- Clerk of Courts
- Small Claims Information
- Pre-Judgment Information
The information contained on this web page is provided as a courtesy to members of the public, and shall not be construed as legal advice. If you have questions, contact the Wisconsin Bar Association Lawyer Referral and Information Service (800)-362-9082 for additional assistance.
Filing An Answer
If you disagree with the Plaintiff's claim you can do one of two things:
- File a written Answer (Form SC-5200V (PDF)) with the court before the Return Date. Once filed, a copy of the Answer and Counterclaim must be sent to the Plaintiff. If you file a written Answer, you do not need to appear at the Return Date.
- If you disagree with the Plaintiff's claim, you can appear at the Return Date to contest the claim. If you appear at the Return Date, you do not need to file a written answer.
If a Small Claims case is contested it will then be scheduled for a Court Trial.
My Case is Going to Trial
Preparing Your Case
- Collect and preserve any documents or other evidence needed for trial. This can include receipts, invoices, contracts, text messages, etc. Evidence on cell phones, computers or other electronic devices must be printed out or saved to a storage device to submit to the court.
- If you have any exhibits that are electronic, you must make arrangements with the court to test your electronics prior to your trial date. To make arrangements please call 920-834-6843.
- You must bring enough copies of your evidence to give yourself, the Commissioner and all other parties.
- Make a detailed timeline. A timeline of all of the events involved (in date order) may help you present your case in a more organized way.
- Determine if you will need witnesses. Witnesses are people who have personal knowledge of the facts of your case. Friends and relatives may come voluntarily, but business people, police officers and others with no personal interest in the outcome of your case might not. In that case, if the witness lives in Wisconsin, you can require the witness to come to court by having the witness served with a subpoena. (See page 9 of Basic Guide to WI Small Claims Actions (PDF) for more information)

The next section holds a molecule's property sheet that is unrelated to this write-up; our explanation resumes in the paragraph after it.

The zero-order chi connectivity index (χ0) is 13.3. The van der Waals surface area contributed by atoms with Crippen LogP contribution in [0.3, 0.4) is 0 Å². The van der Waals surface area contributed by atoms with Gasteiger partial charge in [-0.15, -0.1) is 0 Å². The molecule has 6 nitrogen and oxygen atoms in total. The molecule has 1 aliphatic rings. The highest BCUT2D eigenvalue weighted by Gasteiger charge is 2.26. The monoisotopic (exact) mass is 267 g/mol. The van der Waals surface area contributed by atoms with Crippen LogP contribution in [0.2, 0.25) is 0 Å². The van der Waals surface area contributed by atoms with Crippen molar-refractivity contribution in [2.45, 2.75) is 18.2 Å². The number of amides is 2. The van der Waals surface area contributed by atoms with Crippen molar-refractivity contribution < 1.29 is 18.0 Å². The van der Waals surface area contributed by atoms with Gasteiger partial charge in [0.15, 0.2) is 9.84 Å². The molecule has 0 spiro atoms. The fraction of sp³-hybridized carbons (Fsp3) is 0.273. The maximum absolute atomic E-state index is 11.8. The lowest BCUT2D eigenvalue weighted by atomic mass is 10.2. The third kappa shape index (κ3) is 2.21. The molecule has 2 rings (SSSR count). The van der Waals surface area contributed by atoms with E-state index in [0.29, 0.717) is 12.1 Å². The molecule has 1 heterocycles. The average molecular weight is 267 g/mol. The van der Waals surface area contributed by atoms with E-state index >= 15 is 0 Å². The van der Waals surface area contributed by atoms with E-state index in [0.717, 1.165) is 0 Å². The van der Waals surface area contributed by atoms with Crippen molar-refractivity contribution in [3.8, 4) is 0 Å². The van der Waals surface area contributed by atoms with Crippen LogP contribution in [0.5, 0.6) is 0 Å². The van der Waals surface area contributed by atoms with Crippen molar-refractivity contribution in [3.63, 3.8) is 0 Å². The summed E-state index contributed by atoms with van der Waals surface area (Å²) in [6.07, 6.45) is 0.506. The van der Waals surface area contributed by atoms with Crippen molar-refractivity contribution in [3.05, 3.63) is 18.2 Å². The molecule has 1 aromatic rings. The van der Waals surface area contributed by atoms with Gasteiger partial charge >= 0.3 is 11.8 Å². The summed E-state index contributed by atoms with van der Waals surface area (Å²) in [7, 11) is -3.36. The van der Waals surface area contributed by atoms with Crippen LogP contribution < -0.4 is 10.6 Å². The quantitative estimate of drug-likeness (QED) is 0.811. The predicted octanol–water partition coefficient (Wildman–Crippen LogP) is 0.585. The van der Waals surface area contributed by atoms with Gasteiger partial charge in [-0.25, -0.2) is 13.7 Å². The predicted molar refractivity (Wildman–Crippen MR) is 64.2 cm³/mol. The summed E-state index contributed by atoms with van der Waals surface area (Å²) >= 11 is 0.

- An expert witness is a person with special training, experience, or expertise in a field beyond the knowledge of an ordinary person. Having the expert witness testify in person is almost always necessary. Merely repeating what your expert told you will probably not be allowed. A written statement or affidavit from the expert witness will not be sufficient.
Participating in Trial
Both parties will give testimony, present their evidence, and question any witnesses they have.
The Plaintiff presents his or her evidence first; then the Defendant is able to present his or her evidence. After swearing or affirming to testify truthfully, state the facts clearly and concisely. Keep to the key facts and do not discuss side issues unless a question requires it. If you have written documents, or other evidence to support your claim, show them to the commissioner and opposing party, explaining what it is and how it relates to your case.
At the conclusion of the Plaintiff's testimony, the Judge or Commissioner may ask some questions. The Defendant then has the right to cross-examine the Plaintiff. When that is completed, the Plaintiff may call any other witnesses he or she has.
The Defendant follows the plaintiff and presents his or her case in the same way.
After all the evidence has been presented, the Judge or Commissioner will state the decision on the record or issue a written decision at a later date.